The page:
Curious about mercury free dentistry? Read on to learn more about the use of mercury free dental restoration options. The discovery of amalgam fillings more than a century ago transformed the treatment of dental decay and cavities. Dental patients were in danger of losing their teeth before fillings were introduced. Amalgam fillings made of mercury…
Dental Situations Where a Root Canal is Recommended
Root canal treatment is usually required when the nerves and pulp inside teeth get inflamed, irritated or infected. Millions of people undergo the procedure every year, and it is often due to different dental conditions. Continue reading to know when the general dentist might recommend the procedure.
The need for root canal therapy
Root canal therapy prevents further damage to a tooth that has infected pulp and root canals. The dentist will drill into the tooth to reach the pulp. After removing the diseased pulp tissue, the dentist will fill the empty pulp chamber and root canals with a material called gutta-percha. The tooth will then be sealed and covered by a dental crown.
Tooth pain is usually the first sign of a severe dental problem, but it does not always indicate the need for a root canal. A dentist will need to examine the tooth to know, but patients can also watch out for certain signs. Even if the pain goes away, it is still essential to have a dental professional check. The following are conditions that may require root canal therapy.
Tooth decay, also known as cavities, develops when bacterial plaque accumulates on the teeth and produce acids that eat into the enamel. Without dental intervention, minor decay can turn into deep decay, then infection, followed by debilitating pain and then even tooth loss. Decay can be undetectable at first when it is only on the enamel. Once the decay gets to the inner layer of the tooth, it damages the tooth pulp, which contains sensitive nerves and blood vessels. That is when the pain starts.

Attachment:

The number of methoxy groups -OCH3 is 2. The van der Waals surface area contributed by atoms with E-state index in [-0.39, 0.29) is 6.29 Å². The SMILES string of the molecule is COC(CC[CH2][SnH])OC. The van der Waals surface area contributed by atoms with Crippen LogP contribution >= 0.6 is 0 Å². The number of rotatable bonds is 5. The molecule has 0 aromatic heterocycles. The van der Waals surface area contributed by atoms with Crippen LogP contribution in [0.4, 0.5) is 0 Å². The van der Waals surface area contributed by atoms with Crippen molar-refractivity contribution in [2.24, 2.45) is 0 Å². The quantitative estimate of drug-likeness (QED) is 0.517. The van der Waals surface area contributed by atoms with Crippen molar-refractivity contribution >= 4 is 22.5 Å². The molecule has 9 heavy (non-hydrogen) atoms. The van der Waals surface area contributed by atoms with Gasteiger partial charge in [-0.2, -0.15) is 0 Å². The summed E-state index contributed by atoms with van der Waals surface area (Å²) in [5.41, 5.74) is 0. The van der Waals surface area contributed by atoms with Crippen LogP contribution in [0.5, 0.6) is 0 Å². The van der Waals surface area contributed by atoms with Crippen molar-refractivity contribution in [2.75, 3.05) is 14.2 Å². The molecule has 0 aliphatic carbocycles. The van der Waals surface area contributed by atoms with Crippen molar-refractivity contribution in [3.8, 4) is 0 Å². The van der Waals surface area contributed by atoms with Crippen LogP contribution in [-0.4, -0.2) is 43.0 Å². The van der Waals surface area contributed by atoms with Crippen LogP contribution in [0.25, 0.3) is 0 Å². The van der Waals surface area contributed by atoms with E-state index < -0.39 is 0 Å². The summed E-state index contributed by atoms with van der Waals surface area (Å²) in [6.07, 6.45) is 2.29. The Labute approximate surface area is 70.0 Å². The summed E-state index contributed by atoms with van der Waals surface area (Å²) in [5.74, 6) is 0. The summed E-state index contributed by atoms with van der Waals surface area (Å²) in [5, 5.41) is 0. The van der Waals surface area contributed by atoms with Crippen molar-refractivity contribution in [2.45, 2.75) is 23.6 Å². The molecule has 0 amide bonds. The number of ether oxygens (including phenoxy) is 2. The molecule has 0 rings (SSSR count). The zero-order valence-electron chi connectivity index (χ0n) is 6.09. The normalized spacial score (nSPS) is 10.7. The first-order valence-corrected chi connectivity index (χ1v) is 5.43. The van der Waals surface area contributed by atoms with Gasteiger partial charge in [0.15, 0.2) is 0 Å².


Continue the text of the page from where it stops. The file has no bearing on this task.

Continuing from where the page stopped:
Repeated dental procedures
Repeated or multiple dental treatments on a single tooth can increase the chances of a future root canal treatment. A tooth may need multiple dental treatments for several reasons. Recurring cavities requires that the tooth be filled; the filling will need to be removed if decay reoccurs. Treating that same tooth for a crack or break due to trauma, while a different form of treatment, puts stress on the already treated tooth. Eventually, a root canal may be the only way to save the tooth.
If a cavity goes on for too long, large fillings may be necessary to restore a tooth. Since decay is extensive, more of the tooth’s structure must be removed and replaced with a larger filling. This compromises the structural integrity of the tooth and increases the chances of the need for a future root canal treatment. A filling is considered “large” if it is more than a third of the tooth. If decay or a filling gets to the tooth pulp, infection or inflammation may occur.
Cracks or chips
Dental trauma such as cracks or chips are usually the reason for a root canal treatment. Although composite bonding can repair most minor cracks and chips, more severe cracks (especially those that reach a tooth’s center) may require a root canal treatment before bonding or placing dental crowns.
With good care, a tooth that has undergone root canal therapy can survive a lifetime. To learn more about the procedure, book an appointment with the general dentist.
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